Polychlorinated biphenyls (PCBs) are one group of persistent organic pollutants (POPs) that are of international concern because of global distribution, persistence, and toxicity. Removal of these compounds from the environment remains a very difficult challenge because the compounds are highly hydrophobic and have very low solubility in water. A 900 W domestic microwave oven, pyrex vessel reactor, pyrex tube connector and condensing system were used in this experiment. Radiation was discontinuous and ray powers were 540, 720 and 900 W. The PCBS were analyzed by GC-ECD. The application of microwave radiation and H2O2/TiO2 agents for the degradation of polychlorinated biphenyl contaminated oil was explored in this study. PCB – contaminated oil was treated in a pyrex reactor by microwave irradiation at 2450 MHz with the addition of H2O2/TiO2. A novel grain TiO2 (GT01) was used. The determination of PCB residues in oil by gas chromatography (GC) revealed that rates of PCB decomposition were highly dependent on microwave power, exposure time, ratio to solvent with transformer oil in 3:1, the optimal amount of GT01 (0.2 g) and 0.116 mol of H2O2 were used in the study. It was suggested that microwave irradiation with the assistance of H2O2/TiO2 might be a potential technology for the degradation of PCB – contaminated oil. The experiments show that MW irradiation, H2O2 oxidant and TiO2 catalyst lead to a degradation efficiency of PCBs only in the presence of ethanol. The results showed that the addition of ethanol significantly enhanced degradation efficiency of PCBs.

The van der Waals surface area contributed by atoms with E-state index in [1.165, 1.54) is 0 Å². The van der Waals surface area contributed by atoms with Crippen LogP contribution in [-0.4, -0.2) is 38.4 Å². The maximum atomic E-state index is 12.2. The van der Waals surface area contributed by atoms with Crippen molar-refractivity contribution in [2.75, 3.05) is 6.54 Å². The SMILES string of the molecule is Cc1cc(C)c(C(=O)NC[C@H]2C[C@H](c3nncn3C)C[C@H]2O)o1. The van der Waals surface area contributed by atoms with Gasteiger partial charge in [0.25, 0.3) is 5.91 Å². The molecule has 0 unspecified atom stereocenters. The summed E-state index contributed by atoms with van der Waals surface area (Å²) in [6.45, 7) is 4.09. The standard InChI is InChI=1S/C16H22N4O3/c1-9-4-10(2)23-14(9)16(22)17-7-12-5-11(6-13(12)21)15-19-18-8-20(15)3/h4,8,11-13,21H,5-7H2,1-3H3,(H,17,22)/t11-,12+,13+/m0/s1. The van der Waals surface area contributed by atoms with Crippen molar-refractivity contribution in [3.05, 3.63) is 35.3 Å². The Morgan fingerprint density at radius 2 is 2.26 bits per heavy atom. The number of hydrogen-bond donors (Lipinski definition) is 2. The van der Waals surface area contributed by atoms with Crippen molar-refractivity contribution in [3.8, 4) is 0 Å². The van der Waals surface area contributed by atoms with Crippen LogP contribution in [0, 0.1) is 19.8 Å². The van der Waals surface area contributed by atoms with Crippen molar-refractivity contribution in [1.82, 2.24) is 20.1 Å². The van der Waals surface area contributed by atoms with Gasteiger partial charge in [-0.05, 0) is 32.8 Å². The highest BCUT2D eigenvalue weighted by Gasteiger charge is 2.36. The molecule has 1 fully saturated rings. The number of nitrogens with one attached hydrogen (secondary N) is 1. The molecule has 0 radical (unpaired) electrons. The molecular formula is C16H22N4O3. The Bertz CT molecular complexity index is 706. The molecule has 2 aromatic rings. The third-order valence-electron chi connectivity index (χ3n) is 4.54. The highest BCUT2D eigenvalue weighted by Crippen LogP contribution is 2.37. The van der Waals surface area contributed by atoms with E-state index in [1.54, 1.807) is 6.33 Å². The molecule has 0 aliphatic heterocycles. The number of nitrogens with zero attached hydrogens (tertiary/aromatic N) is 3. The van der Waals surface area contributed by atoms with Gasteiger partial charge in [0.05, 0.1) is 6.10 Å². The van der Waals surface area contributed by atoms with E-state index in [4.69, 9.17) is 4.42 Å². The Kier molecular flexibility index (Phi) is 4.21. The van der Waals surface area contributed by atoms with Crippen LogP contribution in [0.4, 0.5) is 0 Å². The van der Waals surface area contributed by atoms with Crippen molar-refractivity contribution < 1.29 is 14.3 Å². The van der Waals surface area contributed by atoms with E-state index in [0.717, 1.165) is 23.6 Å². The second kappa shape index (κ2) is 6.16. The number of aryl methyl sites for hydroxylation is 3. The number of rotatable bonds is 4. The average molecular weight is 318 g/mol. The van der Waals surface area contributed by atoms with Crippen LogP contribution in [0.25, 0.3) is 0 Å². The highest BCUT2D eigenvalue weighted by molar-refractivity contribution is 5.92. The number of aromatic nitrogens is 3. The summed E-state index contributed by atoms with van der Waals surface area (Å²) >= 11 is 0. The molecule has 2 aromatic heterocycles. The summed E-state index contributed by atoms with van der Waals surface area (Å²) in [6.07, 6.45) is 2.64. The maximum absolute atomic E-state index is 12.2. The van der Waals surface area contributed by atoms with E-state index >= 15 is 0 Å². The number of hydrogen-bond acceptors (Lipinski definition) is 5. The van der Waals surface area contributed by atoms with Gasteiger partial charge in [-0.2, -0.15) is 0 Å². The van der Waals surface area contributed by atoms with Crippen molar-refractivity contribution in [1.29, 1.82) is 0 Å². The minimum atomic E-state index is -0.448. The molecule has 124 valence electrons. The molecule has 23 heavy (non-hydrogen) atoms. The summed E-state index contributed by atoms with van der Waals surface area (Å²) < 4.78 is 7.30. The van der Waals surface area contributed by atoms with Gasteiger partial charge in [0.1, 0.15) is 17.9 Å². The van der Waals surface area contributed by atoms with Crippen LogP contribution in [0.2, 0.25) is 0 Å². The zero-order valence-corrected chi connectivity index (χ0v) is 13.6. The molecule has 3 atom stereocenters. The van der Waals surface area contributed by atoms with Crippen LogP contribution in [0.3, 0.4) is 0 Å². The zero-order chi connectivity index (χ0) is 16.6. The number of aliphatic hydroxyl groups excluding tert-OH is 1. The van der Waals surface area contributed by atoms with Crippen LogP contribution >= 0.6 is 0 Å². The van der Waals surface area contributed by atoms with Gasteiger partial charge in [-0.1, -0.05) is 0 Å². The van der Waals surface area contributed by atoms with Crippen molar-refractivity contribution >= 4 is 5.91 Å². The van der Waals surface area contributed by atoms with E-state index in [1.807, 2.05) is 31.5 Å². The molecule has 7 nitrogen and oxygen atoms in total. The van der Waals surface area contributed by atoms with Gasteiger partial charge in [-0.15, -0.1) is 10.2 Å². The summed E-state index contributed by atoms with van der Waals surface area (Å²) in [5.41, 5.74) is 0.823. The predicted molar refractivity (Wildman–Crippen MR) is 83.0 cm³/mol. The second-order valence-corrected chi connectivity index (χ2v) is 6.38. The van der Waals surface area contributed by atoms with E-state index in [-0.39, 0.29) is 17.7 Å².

The article takes into consideration the researches concerning inserting the Glassex additive to the microwaved-hardened and selfhardened moulding sands with water glass. In the research different types of ester hardeners to self-hardened moulding sands with water glass were used. The influence of Glassex additive on retained strength of moulding sands with different hardeners and prepared by different technologies of hardening were tested. The influence of different hardeners and the technology of hardening on retained strength of moulding sand with water glass and the Glassex additive were also estimated.